The link between a difficult childhood and difficult adulthood is a well-documented one: Research has shown time and time again that people who deal with trauma or ongoing struggle early in life — things like abuse,poverty, or the death of a parent — are at greater risk for a host of health problems down the line.
But new research suggests that the pattern may not be unique to humans: In a study published earlier this week in Nature Communications, a team of biologists found that baboons, too, can suffer the effects of a tough childhood well into their later years.
Specifically, they focused on six sources of adversity: drought during the first year of life; being born into a large social group, which means more competition for resources; a mother with a low dominance ranking within the group hierarchy; a mother with few social connections; death of the mother before the baboon reached adulthood; and a younger sibling close in age, which may divert the mother’s attention. (Note that all of these things can also be loosely translated into human problems — low socioeconomic status, family tragedy, neglect.)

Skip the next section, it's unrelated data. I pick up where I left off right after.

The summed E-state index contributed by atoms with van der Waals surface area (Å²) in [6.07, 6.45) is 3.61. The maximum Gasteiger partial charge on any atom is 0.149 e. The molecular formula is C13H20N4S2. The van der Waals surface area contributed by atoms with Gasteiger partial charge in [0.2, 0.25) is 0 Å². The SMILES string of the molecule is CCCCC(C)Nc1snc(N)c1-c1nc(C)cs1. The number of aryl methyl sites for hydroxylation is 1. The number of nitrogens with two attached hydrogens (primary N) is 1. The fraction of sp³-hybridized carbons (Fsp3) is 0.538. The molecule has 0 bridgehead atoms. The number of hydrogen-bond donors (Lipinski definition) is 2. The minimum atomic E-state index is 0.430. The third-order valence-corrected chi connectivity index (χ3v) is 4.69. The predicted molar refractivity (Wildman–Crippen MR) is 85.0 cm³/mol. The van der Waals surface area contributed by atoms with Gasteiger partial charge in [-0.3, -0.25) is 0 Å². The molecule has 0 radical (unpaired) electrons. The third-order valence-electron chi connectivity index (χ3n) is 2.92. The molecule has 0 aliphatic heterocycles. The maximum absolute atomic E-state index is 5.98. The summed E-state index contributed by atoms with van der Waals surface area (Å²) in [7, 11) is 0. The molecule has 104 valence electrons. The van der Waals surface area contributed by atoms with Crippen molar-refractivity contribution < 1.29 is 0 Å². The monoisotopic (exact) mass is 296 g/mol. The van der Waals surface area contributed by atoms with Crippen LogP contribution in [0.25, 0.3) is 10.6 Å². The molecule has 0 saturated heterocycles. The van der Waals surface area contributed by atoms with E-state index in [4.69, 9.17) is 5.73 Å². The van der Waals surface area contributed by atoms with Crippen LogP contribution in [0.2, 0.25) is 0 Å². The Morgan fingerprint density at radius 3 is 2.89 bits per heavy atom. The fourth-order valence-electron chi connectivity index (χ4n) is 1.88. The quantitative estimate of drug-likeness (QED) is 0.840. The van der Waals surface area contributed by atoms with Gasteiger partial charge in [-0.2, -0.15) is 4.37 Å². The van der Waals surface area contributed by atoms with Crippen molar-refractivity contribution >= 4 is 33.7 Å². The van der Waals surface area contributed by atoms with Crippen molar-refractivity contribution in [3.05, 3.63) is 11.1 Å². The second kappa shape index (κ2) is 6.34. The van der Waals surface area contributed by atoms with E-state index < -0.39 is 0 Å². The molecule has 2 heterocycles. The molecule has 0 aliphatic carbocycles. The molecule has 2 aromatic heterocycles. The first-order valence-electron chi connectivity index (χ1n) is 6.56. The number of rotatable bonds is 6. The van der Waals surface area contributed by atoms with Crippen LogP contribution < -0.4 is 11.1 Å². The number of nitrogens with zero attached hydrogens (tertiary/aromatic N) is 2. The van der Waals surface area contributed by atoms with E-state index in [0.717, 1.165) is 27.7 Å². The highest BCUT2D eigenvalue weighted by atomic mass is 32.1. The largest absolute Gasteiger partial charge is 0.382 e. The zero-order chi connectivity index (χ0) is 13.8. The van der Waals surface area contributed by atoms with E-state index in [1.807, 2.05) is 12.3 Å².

Within the population they studied, 43 of the baboons had relatively easy lives, experiencing none of the hardships the researchers were tracking, and 72 had to deal with just one (the researchers called these two groups the “silver spoon kids”). On the other end of the spectrum, 29 experienced three or more.
Even after the members of this last group left the trauma behind, the researchers found, the effects followed them into adulthood: The unluckiest baboons had an average life expectancy ten years shorter than that of their more fortunate peers, living for an average of nine years while others died in their teens or 20s. They also had fewer surviving kids of their own, and tended to have fewer social bonds, even after the researchers controlled for other factors that influence connectedness, like age and dominance. (A separate 2014 study of the Amboseli baboons found that social connectedness is linked to a longer lifespan).
The notable thing about the baboon-human parallel here is that studying the connection between baboons’ childhood experiences and adult health may help us understand how the same process plays out in our own bodies. In humans, this line of research is often complicated by other lifestyle factors — access to healthcare, for example, or differences in diet and exercise, or substance abuse — that baboons just don’t have. Researchers also have the added advantage of being able to monitor the baboons’ lives to a greater extent than they would with people. In the future, studies like this one might help researchers to fill in the gaps in human research — and to better understand why we, like our primate cousins, can’t seem to fully shake the ghosts of our past.
By Cari Romm